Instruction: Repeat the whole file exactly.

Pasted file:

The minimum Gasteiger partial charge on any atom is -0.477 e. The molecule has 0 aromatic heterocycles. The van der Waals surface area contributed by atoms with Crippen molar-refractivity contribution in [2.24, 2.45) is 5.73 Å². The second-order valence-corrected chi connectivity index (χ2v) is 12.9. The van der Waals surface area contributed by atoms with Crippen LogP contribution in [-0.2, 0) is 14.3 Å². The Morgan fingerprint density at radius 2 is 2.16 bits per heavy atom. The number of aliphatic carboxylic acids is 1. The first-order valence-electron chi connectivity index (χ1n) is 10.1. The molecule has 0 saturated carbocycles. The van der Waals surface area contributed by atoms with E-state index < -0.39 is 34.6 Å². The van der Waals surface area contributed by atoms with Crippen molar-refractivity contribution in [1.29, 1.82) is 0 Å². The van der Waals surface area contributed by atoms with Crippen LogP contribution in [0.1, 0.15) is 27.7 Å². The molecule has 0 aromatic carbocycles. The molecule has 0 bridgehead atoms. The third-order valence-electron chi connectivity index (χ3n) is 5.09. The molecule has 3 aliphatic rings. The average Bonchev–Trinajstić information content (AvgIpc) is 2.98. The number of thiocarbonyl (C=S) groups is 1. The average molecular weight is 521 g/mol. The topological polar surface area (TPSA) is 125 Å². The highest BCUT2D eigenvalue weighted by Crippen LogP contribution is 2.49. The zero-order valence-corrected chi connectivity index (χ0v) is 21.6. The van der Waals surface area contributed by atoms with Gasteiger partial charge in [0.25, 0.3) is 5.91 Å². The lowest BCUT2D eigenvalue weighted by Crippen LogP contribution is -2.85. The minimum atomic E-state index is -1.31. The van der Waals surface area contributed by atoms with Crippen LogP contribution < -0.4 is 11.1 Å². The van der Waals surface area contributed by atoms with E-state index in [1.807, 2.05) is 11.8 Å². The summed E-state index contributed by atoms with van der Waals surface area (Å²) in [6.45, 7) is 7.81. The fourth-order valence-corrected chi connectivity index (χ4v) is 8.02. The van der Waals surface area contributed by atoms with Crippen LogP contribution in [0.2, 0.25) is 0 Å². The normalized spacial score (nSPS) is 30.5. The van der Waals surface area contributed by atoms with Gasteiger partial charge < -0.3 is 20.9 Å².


The minimum Gasteiger partial charge on any atom is -0.477 e. The molecule has 0 aromatic heterocycles. The van der Waals surface area contributed by atoms with Crippen molar-refractivity contribution in [2.24, 2.45) is 5.73 Å². The second-order valence-corrected chi connectivity index (χ2v) is 12.9. The van der Waals surface area contributed by atoms with Crippen LogP contribution in [-0.2, 0) is 14.3 Å². The Morgan fingerprint density at radius 2 is 2.16 bits per heavy atom. The number of aliphatic carboxylic acids is 1. The first-order valence-electron chi connectivity index (χ1n) is 10.1. The molecule has 0 saturated carbocycles. The van der Waals surface area contributed by atoms with E-state index < -0.39 is 34.6 Å². The van der Waals surface area contributed by atoms with Crippen molar-refractivity contribution in [1.29, 1.82) is 0 Å². The van der Waals surface area contributed by atoms with Crippen LogP contribution in [0.1, 0.15) is 27.7 Å². The molecule has 0 aromatic carbocycles. The molecule has 0 bridgehead atoms. The third-order valence-electron chi connectivity index (χ3n) is 5.09. The molecule has 3 aliphatic rings. The average Bonchev–Trinajstić information content (AvgIpc) is 2.98. The number of thiocarbonyl (C=S) groups is 1. The average molecular weight is 521 g/mol. The topological polar surface area (TPSA) is 125 Å². The highest BCUT2D eigenvalue weighted by Crippen LogP contribution is 2.49. The zero-order valence-corrected chi connectivity index (χ0v) is 21.6. The van der Waals surface area contributed by atoms with Gasteiger partial charge in [0.25, 0.3) is 5.91 Å². The lowest BCUT2D eigenvalue weighted by Crippen LogP contribution is -2.85. The minimum atomic E-state index is -1.31. The van der Waals surface area contributed by atoms with Crippen LogP contribution < -0.4 is 11.1 Å². The van der Waals surface area contributed by atoms with E-state index in [1.807, 2.05) is 11.8 Å². The summed E-state index contributed by atoms with van der Waals surface area (Å²) in [6.45, 7) is 7.81. The fourth-order valence-corrected chi connectivity index (χ4v) is 8.02. The van der Waals surface area contributed by atoms with Crippen LogP contribution in [0.2, 0.25) is 0 Å². The normalized spacial score (nSPS) is 30.5. The van der Waals surface area contributed by atoms with Gasteiger partial charge < -0.3 is 20.9 Å².